The water gas shift reaction (WGS) mechanism on the anatase TiO2 (101) surface has been investigated using periodic density functional theory. Reaction energies and activation energy barriers for direct CO oxidation and associative pathways with carboxyl and formate intermediates were calculated and compared. Unassisted by water, the formation of formate was infeasible due to the difficulty in transferring hydrogen from the anatase surface to hydrogenate CO, while the carboxyl mechanism had the lowest apparent activation energy barrier among the three. Coadsorbed water species were found to be effective hydrogen transfer cocatalysts, with molecularly physisorbed water acting as a hydrogen donor and dissociatively chemisorbed water acting as a hydrogen acceptor. Using water as the hydrogen donor, CO hydrogenation became competitive with the carboxyl mechanism, indicating that the reactivity of water could change the relative competitiveness of different WGS pathways. These results suggest that adsorbed water concentration plays an important role in determining adsorbate speciation and concentration on the anatase surface during WGS.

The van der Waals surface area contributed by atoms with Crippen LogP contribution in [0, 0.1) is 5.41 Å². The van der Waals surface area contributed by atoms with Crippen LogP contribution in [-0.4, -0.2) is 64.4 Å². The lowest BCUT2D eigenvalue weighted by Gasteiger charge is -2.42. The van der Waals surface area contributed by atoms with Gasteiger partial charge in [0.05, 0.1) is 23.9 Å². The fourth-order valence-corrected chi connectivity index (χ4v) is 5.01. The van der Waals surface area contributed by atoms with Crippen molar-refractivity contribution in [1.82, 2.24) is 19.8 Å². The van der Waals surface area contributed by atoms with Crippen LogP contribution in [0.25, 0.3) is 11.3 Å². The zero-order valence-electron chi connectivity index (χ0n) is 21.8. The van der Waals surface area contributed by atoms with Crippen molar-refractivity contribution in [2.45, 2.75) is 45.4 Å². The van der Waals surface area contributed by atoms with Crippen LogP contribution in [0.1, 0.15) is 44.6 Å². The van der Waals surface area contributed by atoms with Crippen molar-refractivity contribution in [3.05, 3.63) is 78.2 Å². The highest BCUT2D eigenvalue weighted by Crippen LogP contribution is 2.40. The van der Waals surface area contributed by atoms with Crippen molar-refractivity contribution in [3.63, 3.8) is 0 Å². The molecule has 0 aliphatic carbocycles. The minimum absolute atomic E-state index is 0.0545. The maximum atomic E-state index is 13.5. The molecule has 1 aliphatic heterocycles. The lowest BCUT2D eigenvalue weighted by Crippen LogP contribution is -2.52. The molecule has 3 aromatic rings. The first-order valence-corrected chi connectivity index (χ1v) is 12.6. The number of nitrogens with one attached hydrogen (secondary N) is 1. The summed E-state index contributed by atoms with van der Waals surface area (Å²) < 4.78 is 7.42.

All Science Journal Classification (ASJC) codes
- Chemical Engineering(all)
- Industrial and Manufacturing Engineering